on july 9th tnef2fp representatives (the carosi family) converged on lisbon falls to celebrate the oldest continually carbonated beverage in the country- MOXIE..... dubbed the 'official soft drink' of maine, the festival will feature a moxie chuggin' contest, a moxie recipe contest, a 5k road race and a huge fireworks display.............. this is the 27th annual moxie fest..... the carosi family will be proud guests of THE NEW ENGLAND MOXIE CONGRESS, a loose-knit band of moxie zealots who promote moxie's continued availability and its distinctively different taste..... (these guys fricken rock......!) our day began with us having to get all of the heritage hog meats smoked for our weekend barbecue....... heather lynn got up extra early to get the berkshire pig's ass, ribs and maine raised barnyard chicken breasts in the smoker and loaded with organic applewood to start the 6-8 hour smokin' process....... we got the meats out of the smoker at 3:45 and headed to lisbon falls 56.8 miles away..... having to be at the festival by 6pm to volunteer we stopped at THE MOXIE MUSEUM...... this mecca of all things moxie is ran by curator frank anicetti- the godfather of moxie............ off to the fest......... tucked away in a mcdonald's parking lot mainer's came together to celebrate their inherited soda-pop of choice..... (MOXIE)..... even though moxie has not been made and or bottled in new england for years the devotion to the beverage is deep-rooted....... the day was sweltering and yet breezy by maine standards, we searched over the crowd for a sip of cold refreshing contentment, nothing...... we began to yearn for a taste of the beverage elixir that we are here celebrating, but for hours we could not get our sweaty hands on a drop.......... then- there it was, the trademark orange, a can dripping with condensation and perspiration at a damn hot dog cart across the street............. heather lynn headed out to retrieve us a steamed natural casing frankfurter from shield's and a fricken can of that nose-stinging elixir with historic links to America's carbonated beverage; past, present and future........ remembering that we must consume these commodities in-order to protect their place in gastronomic history........ the hot dog could have been left at the three-wheel cart....... I can't wait to fill zanders bottle with this old-fashioned 'beverage moxie nerve food'........... can you imagine a 1yr olds reaction to a bottle full of moxie........ needless to say I wouldn't put anything that is not certified organic in my sons growing little body..... instead we indulged in our first moxie of the day..... wow, wow, woah............. having tasted moxie for over 25 years now I can't say that I have enjoyed one as much as july ninth, the year 2o1o....... the first can left me beggin' for more, the complex mix of tropical gentian root, wintergreen and carbonation with a root beer-esce flavor profile make this elixir very distinct and the consumer twisted at the reminiscent flavor of historic new england........ the hot dog sucked, by the way....... tnef2fp would like to thank- rosie bradley, director of all things moxie . debra wagner, moxie press core photog . pastor jonathan jones, volunteer coordinator and laurel dutton, moxie booth manager......... ........drink moxie new england........

Wednesday, July 14, 2010

cooper spring......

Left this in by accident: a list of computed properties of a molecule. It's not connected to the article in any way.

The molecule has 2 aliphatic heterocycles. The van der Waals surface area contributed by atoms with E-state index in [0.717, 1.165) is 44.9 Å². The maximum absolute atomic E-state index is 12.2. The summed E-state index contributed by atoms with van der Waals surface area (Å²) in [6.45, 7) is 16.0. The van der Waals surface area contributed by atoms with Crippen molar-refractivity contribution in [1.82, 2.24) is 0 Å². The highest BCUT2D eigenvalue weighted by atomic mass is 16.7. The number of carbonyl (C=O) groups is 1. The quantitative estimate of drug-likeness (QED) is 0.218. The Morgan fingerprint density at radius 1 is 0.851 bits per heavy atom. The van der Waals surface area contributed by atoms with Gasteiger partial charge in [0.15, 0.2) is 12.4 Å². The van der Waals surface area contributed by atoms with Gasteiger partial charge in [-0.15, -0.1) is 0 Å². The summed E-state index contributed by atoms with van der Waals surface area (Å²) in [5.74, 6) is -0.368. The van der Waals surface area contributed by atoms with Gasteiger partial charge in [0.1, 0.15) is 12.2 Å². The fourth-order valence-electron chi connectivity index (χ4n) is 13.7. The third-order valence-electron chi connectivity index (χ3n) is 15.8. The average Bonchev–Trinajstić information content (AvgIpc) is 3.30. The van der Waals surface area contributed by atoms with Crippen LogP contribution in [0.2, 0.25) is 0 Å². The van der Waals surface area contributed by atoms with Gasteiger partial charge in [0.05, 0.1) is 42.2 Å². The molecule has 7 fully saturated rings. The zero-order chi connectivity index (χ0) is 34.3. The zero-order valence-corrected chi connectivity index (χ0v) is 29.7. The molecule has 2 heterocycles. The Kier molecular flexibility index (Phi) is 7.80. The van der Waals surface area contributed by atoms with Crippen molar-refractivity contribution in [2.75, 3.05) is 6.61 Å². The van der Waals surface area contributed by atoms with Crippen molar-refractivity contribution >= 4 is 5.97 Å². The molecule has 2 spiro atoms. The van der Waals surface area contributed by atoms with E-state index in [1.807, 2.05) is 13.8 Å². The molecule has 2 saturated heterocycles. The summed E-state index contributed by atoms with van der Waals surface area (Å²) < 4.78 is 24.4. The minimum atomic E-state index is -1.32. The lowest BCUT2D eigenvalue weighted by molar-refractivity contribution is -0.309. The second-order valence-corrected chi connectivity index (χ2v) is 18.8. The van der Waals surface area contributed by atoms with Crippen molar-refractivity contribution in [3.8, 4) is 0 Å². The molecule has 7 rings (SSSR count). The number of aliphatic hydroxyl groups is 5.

before our visit to this 'most talked about' maine mountain spring we swung by to visit '......THE SOURCE.....' at the poland spring complex in a heavily guarded outpost a short ways into the forest....... thee source of bottled water conglomerate poland springs....... the inn and grounds showed signs of an era gone by............ this historic majesty has seen many a US president and visitors alike........ rocking chairs on the grandiose porch and crisp green lawns are sure to invoke relaxation...... one can easily see this property in its prime........ (nice place) no time to relax, leaving this resort built on plastic bottle dollars we are off to maine's land of indigenous gems and mountain spring water we can drink without the '92 million plastic bottles a year guilt' attached to our eco-friendly beliefs..... we arrived at cooper spring...... the spring was family-owned and then given to the town of buckfield on the premise that everyone would be able to have access to it. it's kept up nicely and is in good shape...... the spring is part of the oxford county soil & water conservation district...... fred and estella pearson-cooper settled about 100ft north of the spring in 1881............ a small parking area is available right in front of the spring and some flat stones have been set up so that you can access the spring easier. the spring itself has been redirected using PVC pipes. (i know some people may not be into that, so i'm mentioning it.) the water is wonderfully cold and sweet! great quality! this spring is between the two most powerful and gem rich mines in the world. the mt. mica mine has produced abundant gem tourmaline of every color. the bennet quarry on the other side of the spring produced a 52lb morganite crystal (pink emerald). the water that comes through this spring probably has a high lithium content and is programmed by some of the most profound gemstones on earth. this is super pure energized water. it flows through the mountains or crystal mines (think about this), it's amazing! if you stored it in copper it would be called a battery. at sunset the place looks magic. here is the mineral list for the area: albite evansite manganocolumbite rhodochrosite . almandine fluorapatite mccrilisite romanechite . amblygonite - meta-autunite roscherite . arsenopyrite goethite metatorbernite rutile . autunite goyazite microcline schorl . beraunite graphite microlite scorodite . bertrandite halloysite mitridatite siderite . beryl heterosite montmorillonite sphalerite . biotite hisingerite moraesite spodumene . brazilianite hureaulite muscovite stewartite . brookite hydroxylapatite natromontebrasite (discredited) strunzite . calcite jahnsite-(camnmn) opal- hyalite tantalite . carbonate-fluorapatite kaolinite palermoite tapiolite . cassiterite kosnarite petalite torbernite . cleavelandite laueite phosphuranylite triphylite . cookeite lepidolite pollucite uranininite . crandallite lithiophilite purpurite zircon . elbaite loellingite pyrite . eosphorite manganite quartz. these rocks would scare distilled water back into stream. get to the intersection of 117 and n. whitman school road. drive to the end on n. whitman school road and turn left onto paris hill road. the spring is down on your right (maybe five or so minutes after you've turned onto paris hill. this water is incredibly cold and so damn clean... we watched many locals fill up their containers while we sat and ate salumi and and 1000 day old how-da (gouda)... this water was well worth the two hour drive... crystal, crystal clear and super clean.....